Number of co-authors:22
Number of publications with 3 favourite co-authors:Paul Weiler:2Jeffrey J. Hendrickson:2Billy W. Hensley:2
Monty Hammontree's 3 most productive colleagues in number of publications:Gilbert Cockton:72Elizabeth F. Churc..:58Russell Beale:51
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Has also published under the name of:
"Monty L. Hammontree"
Publications by Monty Hammontree (bibliography)
Vaughan, Misha, Courage, Catherine, Rosenbaum, Stephanie, Jain, Jhilmil, Hammontree, Monty, Beale, Russell and Welsh, Dan (2008): Longitudinal usability data collection: art versus science?. In: Proceedings of ACM CHI 2008 Conference on Human Factors in Computing Systems April 5-10, 2008. pp. 2261-2264.
In this proposal the authors describe an exciting panel for CHI 2008 on Longitudinal Usability Data Collection. Collecting usability data over time is increasingly becoming best practice in industry, but lacks "thought leadership" in the current literature -- very few articles or books exist addressing the topic. To inspire academic research and share best practices with practitioners, we propose a panel to debate some key questions that arose from the CHI 2007 SIG on the same topic.
© All rights reserved Vaughan et al. and/or ACM Press
Gilmore, David J., Cockton, Gilbert, Churchill, Elizabeth F., Kujala, Sari, Henderson, Austin and Hammontree, Monty (2008): Values, value and worth: their relationship to HCI?. In: Proceedings of ACM CHI 2008 Conference on Human Factors in Computing Systems April 5-10, 2008. pp. 3933-3936.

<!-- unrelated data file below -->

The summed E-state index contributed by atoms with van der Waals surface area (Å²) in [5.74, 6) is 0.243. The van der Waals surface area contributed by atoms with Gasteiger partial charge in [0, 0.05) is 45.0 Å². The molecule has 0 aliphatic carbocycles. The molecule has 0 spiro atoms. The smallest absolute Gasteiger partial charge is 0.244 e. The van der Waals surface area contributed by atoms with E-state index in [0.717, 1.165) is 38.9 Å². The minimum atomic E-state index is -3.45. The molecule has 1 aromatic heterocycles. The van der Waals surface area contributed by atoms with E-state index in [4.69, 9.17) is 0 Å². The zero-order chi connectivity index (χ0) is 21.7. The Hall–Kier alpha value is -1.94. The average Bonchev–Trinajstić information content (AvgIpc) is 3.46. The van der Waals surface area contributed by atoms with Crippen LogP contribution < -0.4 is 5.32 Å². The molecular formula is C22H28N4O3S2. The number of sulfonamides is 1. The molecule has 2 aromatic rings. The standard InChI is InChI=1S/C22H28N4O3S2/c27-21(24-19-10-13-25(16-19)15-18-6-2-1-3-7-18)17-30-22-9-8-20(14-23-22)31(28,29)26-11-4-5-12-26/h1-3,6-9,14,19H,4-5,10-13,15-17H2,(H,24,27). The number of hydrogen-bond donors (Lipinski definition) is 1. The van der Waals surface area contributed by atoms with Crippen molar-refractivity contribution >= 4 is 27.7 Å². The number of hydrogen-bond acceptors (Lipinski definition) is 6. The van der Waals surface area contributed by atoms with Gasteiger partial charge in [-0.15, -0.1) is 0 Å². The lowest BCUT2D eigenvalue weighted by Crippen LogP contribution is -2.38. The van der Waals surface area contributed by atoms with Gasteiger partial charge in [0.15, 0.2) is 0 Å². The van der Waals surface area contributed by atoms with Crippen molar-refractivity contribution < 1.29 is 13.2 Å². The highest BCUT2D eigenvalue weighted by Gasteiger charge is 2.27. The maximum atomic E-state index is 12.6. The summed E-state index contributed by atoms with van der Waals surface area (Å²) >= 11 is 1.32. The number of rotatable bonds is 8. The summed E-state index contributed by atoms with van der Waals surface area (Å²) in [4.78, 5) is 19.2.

Hammontree, Monty, Weiler, Paul and Nayak, Nandini (1994): Remote Usability Testing. In Interactions, 1 (3) pp. 21-25.
Weiler, Paul, Cordes, Richard, Hammontree, Monty, Hoiem, Derek and Thompson, Michael (1993): Software for the Usability Lab: A Sampling of Current Tools. In: Ashlund, Stacey, Mullet, Kevin, Henderson, Austin, Hollnagel, Erik and White, Ted (eds.) Proceedings of the ACM CHI 93 Human Factors in Computing Systems Conference April 24-29, 1993, Amsterdam, The Netherlands. pp. 57-60.
This panel brings together usability professionals throughout the computer industry to demonstrate and discuss their usability lab software tools. These tools are specifically designed to improve the data collection and analysis process for usability labs. Their capabilities range from simple to complex and the panel will not only discuss the benefits of using the tools but also share the lessons learned during the design and development process.
© All rights reserved Weiler et al. and/or ACM Press
Hammontree, Monty, Hendrickson, Jeffrey J. and Hensley, Billy W. (1992): Integrated Data Capture and Analysis Tools for Research and Testing on Graphical User Interfaces. In: Bauersfeld, Penny, Bennett, John and Lynch, Gene (eds.) Proceedings of the ACM CHI 92 Human Factors in Computing Systems Conference June 3-7, 1992, Monterey, California. pp. 431-432.